The ketogenic diet is a low carbohydrate, high fat diet that is used to treat epilepsy which has not responded to other treatments. The diet was first developed nearly a century ago and was typically used only with children until recently. The diet is designed to force your body to burn fat instead of glucose for energy. This produces ketones, which give the diet its ‘keto’ name and which have an anti-epileptic effect. The diet should only be used under the supervision of a dietitian who will work out a diet prescription based on your individual needs and requirements. New developments have made it easier to prepare and follow.
Different types of ketogenic diet therapy
There are different forms of the diet including the classical diet, medium chain triglyceride (MCT) diet, ketogenic diet, modified ketogenic diets (modified atkins and the low glycaemic index diet). If you are not able to eat or drink special ketogenic tube feeds can be used.
Classical diet: Carbohydrates, proteins and fats are measured to provide the ratios needed for this version of the diet. The higher levels of fat to carbohydrate and protein in this diet are usually in ratios of 4:1, 3:1 and 2:1. To explain what these ratios mean a 3:1 diet means 3 times the amount of energy is provided by fat and the foods used include lots of cream, mayonnaise, margarine, oil and butter with prescribed supplements. Proteins are necessary for growth and are provided by foods like meat, fish, eggs, or cheese. Carbohydrate is limited to small portions of vegetables or fruit.
The medium chain triglycerides (MCT) diet is an alternative to the classical diet and the main difference is that fat from MCT such as oils or emulsions sources is included usually in all meals. This allows greater freedom on carbohydrate and protein foods. MCT oils and emulsions are available on prescription.
Modified ketogenic diets are very similar to other versions of the diet in that they are very low in carbohydrate and high in fat. The advantage with the modified diet is a greater choice of foods. The main focus is carbohydrate counting as well as making sure you have enough calories from fats. This can be a really good option for older children, teens and adults who eat regularly and are willing to monitor carbohydrate and fat intake through the day.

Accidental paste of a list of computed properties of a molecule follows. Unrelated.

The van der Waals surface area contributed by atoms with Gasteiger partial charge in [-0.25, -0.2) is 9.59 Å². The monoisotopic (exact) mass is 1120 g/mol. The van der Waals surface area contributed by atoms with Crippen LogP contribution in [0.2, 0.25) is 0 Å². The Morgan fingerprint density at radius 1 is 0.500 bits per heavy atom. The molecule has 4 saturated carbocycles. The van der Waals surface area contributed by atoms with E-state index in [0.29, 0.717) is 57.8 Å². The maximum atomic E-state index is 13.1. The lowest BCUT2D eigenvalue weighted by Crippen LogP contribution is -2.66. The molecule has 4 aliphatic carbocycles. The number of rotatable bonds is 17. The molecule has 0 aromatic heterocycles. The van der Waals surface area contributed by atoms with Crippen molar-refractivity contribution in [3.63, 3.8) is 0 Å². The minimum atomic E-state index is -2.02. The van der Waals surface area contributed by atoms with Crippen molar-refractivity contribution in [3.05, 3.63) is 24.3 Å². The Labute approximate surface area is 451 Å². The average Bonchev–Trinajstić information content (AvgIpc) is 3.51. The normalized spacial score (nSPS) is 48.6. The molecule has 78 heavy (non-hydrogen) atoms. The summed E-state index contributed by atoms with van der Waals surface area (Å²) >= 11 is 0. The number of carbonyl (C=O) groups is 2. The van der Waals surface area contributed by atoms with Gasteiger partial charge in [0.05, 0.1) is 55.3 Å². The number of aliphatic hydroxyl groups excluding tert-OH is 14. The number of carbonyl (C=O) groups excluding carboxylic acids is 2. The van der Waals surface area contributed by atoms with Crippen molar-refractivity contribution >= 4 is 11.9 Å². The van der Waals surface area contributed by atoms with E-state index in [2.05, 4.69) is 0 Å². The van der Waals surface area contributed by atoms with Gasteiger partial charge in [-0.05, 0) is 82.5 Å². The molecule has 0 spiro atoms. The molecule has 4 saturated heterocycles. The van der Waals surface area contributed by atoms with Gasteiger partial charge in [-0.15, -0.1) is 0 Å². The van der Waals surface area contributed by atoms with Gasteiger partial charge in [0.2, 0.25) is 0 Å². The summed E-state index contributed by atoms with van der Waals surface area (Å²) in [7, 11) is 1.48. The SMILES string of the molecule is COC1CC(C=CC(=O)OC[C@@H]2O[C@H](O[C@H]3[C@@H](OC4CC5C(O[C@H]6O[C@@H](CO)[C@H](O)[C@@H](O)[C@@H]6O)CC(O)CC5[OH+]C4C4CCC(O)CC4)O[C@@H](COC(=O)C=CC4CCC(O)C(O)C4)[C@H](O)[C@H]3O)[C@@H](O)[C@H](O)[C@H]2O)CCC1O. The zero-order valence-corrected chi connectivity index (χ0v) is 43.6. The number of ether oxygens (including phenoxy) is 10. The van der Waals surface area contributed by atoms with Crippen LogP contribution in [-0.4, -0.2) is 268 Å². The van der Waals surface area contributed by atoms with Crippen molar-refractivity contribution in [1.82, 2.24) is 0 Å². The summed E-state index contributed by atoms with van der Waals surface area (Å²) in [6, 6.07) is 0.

The diet is easier to follow now than ever before. There are special ranges of readymade products available with the fat to carbohydrate ratios already calculated. These products come in powders, liquids, oils, sachets and fat emulsions for use in meals, drinks and tube-feeds. There are also recipe books for each of the diet types. More information is available from Matthew’s Friends, a UK-based charity who support families in the use of the diet and provide information. See www.matthewsfriends.org.
Which diet is suitable for me?
The dietitian will help you choose a diet that works for you. The choice of diet will depend on your age, dietary preferences and lifestyle as well as any practicalities for the family. New computer programmes or exchange lists can be used to develop recipes and make it easier to put into practice. Vitamin and mineral supplements may be needed.
Is the diet effective?
All ketogenic diets have been shown to be successful in the treatment of epilepsy. Some people have become completely seizure free on the ketogenic diet while others have had fewer seizures. Most work in the area of the ketogenic diet has been with children with 25% reaching seizure freedom and 80% reducing seizures. Among adults about one third (33%) achieve seizure reduction of more than 50%. In addition to reduced seizures, both children and adults following ketogenic diets can benefit from a reduction in the number of drugs needed to treat their seizures and from a reduction in side effects. They can also benefit from improvements in alertness, energy, behaviour and well-being.
Epilepsy Ireland wishes to thank Laura Healy from St James's Hospital for her input into this section.